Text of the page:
If you've noticed the half-dozen or so construction cranes that define the University City skyline these days, you may sense that the foundation of Philadelphia's next-generation economy is rising before our eyes. In many ways, an entirely new neighborhood is taking form on the western banks of the Schuylkill.

Through this past summer, 82 percent of all office construction in the region was happening in University City, on just 0.02 percent of the region's land mass. Over five years, 10 million square feet of real-estate projects have been developed in the neighborhood. That's a $4.5 billion investment, establishing University City as home to 50,000 full-time residents, 43,000 students, 73,000 jobs, and $1 billion in annual research and development expenditures. Office occupancy has swelled to an enviable (and regionally unrivaled) 96 percent. Retail thrives on former Walnut Street parking lots and in erstwhile academic buildings on Chestnut.

But it's how University City will continue to advance in the next decade that really bears watching.

We are in but the first phase of Philadelphia's biggest bet yet to leverage its university and health-system strengths into job-generating commercial growth: a transformation of the neighborhood's eastern edge from academic and medical center to an integrated, mixed-used economic engine.

And how we shape this area as some Philadelphia-specific version of high-tech magnet Kendall Square in Cambridge, Mass., will be a city-defining endeavor in the coming years.

The early returns are promising.

Penn's South Bank, Drexel's Innovation Neighborhood, the Science Center's ongoing expansion, and the Children's Hospital of Philadelphia's investments in commercializing novel gene therapies all point to a future inwhich emerging ventures, talented researchers, and established firms locate near world-class universities and health systems, and at the midpoint of a transit corridor that links 17 percent of the nation's population and 32 percent of its Fortune 500 companies.

In addition to the advantages of location, University City has a chance to further differentiate itself from other would-be innovation hubs across the country. Above all, it's anchored in an authentic place.

To the west, a neighborhood of international cuisine, Victorian homes, and eclectic retail beckons. To the east, accelerating efforts to connect Center City and University City point to a not-so-distant future with one continuous central business district, from Front Street to 40th.

Sense of place and strength of connection, in fact, are flourishing every day. Investments like the Schuylkill River Trail, the Porch at 30th Street Station, and Penn Park serve as a shared down payment on a West Philadelphia extension of William Penn's vision of a thriving city knitted together by verdant civic squares and a vibrant public realm.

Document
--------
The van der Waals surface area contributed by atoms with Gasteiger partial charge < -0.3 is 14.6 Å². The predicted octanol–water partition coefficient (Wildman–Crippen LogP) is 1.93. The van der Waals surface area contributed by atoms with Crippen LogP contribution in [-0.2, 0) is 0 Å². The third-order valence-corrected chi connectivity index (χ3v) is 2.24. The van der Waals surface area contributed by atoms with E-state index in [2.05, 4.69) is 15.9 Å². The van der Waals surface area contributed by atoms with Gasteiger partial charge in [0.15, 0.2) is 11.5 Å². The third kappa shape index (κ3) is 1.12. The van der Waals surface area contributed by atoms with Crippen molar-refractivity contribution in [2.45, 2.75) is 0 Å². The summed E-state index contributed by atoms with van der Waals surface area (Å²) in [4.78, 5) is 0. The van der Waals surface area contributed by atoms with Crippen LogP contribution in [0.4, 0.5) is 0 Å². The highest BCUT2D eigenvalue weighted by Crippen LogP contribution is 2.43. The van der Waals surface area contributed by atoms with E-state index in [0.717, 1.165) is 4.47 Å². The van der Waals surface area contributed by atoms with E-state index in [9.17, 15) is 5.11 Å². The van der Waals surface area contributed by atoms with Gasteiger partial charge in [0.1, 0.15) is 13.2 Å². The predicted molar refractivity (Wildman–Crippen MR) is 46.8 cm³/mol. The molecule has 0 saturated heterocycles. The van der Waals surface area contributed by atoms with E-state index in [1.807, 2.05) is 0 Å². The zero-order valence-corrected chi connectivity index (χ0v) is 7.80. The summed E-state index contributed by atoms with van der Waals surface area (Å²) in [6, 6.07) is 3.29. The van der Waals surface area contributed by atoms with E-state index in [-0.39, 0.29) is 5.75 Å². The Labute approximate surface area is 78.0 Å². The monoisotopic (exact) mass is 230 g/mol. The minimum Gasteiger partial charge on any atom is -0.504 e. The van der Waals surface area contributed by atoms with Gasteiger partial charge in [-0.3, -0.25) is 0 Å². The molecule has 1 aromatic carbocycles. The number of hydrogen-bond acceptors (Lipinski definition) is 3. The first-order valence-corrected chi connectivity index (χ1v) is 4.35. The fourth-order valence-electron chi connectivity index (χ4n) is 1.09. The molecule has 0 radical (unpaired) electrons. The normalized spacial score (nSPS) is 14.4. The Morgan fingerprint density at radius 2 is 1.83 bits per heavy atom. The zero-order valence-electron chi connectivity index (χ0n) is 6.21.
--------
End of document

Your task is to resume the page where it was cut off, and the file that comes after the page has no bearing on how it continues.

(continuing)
Moreover, against the backdrop of a national conversation on inequality, University City's growth ensues with equity and opportunity as intentional elements in its design.

A federal Promise Zone abuts University City to the north; its potential course is still to be determined, but its founders envision a virtuous cycle of inclusive job growth and locally sourced and trained workers to meet employers' needs. Individually, institutions like the University of Pennsylvania have built nationally acclaimed engines for local procurement. Collectively, Drexel, CHOP, Penn Medicine, and the University of the Sciences partner to train and hire residents through the West Philadelphia Skills Initiative.

Obstacles exist, and there will, for sure, be missteps. Tremendous pressure on real-estate prices will require thoughtful strategies, already underway in some quarters, to ensure that the social fabric of neighborhoods remains intact. And the yawning gap in business formation means that Philadelphia begins this economic development race many lengths behind. In 2013, for example, San Francisco Bay Area companies attracted $6.9 billion in venture capital investment, and Boston area companies netted $3.1 billion, while Philadelphia's meager $347 million was good for only 11th place among U.S. metros.

Whether and how we begin to close this divide will drive the availability of talent and resources required to feed Philadelphia's greatest civic obligations, from quality schools and public safety to thriving cultural institutions and pension solvency.

But what's happening in the 2.4 square miles immediately west of the Schuylkill augurs a Philadelphia that gains greater advantage from its special mix of "eds and meds" and transportation assets. In a city hungry for private investment, job growth, and opportunity, the economic possibilities stemming from an ascendant innovation zone in University City - complementing a thriving Center City and a resurgent Navy Yard - begin to offer a foothold for the 21st-century metropolis.